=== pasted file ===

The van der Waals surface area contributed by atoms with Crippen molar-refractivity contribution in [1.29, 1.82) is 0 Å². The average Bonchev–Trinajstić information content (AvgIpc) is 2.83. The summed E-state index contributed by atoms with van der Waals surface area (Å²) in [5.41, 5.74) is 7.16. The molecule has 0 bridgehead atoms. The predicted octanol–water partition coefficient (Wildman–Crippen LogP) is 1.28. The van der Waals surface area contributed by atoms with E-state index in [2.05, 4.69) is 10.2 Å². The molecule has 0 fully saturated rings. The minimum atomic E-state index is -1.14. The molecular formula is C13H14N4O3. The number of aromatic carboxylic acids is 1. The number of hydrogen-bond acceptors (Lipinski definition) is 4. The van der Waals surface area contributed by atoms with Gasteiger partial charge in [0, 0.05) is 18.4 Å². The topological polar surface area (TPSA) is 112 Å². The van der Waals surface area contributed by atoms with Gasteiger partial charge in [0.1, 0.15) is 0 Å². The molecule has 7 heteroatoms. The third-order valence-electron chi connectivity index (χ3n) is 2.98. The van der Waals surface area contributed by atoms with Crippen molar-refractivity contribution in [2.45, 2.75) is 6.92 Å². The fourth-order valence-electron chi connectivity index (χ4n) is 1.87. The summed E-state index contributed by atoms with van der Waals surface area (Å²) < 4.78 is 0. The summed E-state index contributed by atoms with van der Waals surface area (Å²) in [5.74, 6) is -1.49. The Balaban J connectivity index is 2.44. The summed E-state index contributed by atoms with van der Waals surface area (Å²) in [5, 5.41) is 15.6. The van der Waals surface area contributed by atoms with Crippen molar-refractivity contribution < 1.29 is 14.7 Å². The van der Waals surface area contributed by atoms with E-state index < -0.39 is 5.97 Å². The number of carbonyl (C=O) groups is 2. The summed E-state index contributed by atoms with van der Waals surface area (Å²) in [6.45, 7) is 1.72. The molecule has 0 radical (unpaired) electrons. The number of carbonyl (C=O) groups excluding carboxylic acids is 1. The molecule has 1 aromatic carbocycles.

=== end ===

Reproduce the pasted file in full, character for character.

The van der Waals surface area contributed by atoms with Crippen molar-refractivity contribution in [1.29, 1.82) is 0 Å². The average Bonchev–Trinajstić information content (AvgIpc) is 2.83. The summed E-state index contributed by atoms with van der Waals surface area (Å²) in [5.41, 5.74) is 7.16. The molecule has 0 bridgehead atoms. The predicted octanol–water partition coefficient (Wildman–Crippen LogP) is 1.28. The van der Waals surface area contributed by atoms with E-state index in [2.05, 4.69) is 10.2 Å². The molecule has 0 fully saturated rings. The minimum atomic E-state index is -1.14. The molecular formula is C13H14N4O3. The number of aromatic carboxylic acids is 1. The number of hydrogen-bond acceptors (Lipinski definition) is 4. The van der Waals surface area contributed by atoms with Gasteiger partial charge in [0, 0.05) is 18.4 Å². The topological polar surface area (TPSA) is 112 Å². The van der Waals surface area contributed by atoms with Gasteiger partial charge in [0.1, 0.15) is 0 Å². The molecule has 7 heteroatoms. The third-order valence-electron chi connectivity index (χ3n) is 2.98. The van der Waals surface area contributed by atoms with Crippen molar-refractivity contribution in [2.45, 2.75) is 6.92 Å². The fourth-order valence-electron chi connectivity index (χ4n) is 1.87. The summed E-state index contributed by atoms with van der Waals surface area (Å²) < 4.78 is 0. The summed E-state index contributed by atoms with van der Waals surface area (Å²) in [5.74, 6) is -1.49. The Balaban J connectivity index is 2.44. The summed E-state index contributed by atoms with van der Waals surface area (Å²) in [5, 5.41) is 15.6. The van der Waals surface area contributed by atoms with Crippen molar-refractivity contribution < 1.29 is 14.7 Å². The van der Waals surface area contributed by atoms with E-state index < -0.39 is 5.97 Å². The number of carbonyl (C=O) groups is 2. The summed E-state index contributed by atoms with van der Waals surface area (Å²) in [6.45, 7) is 1.72. The molecule has 0 radical (unpaired) electrons. The number of carbonyl (C=O) groups excluding carboxylic acids is 1. The molecule has 1 aromatic carbocycles.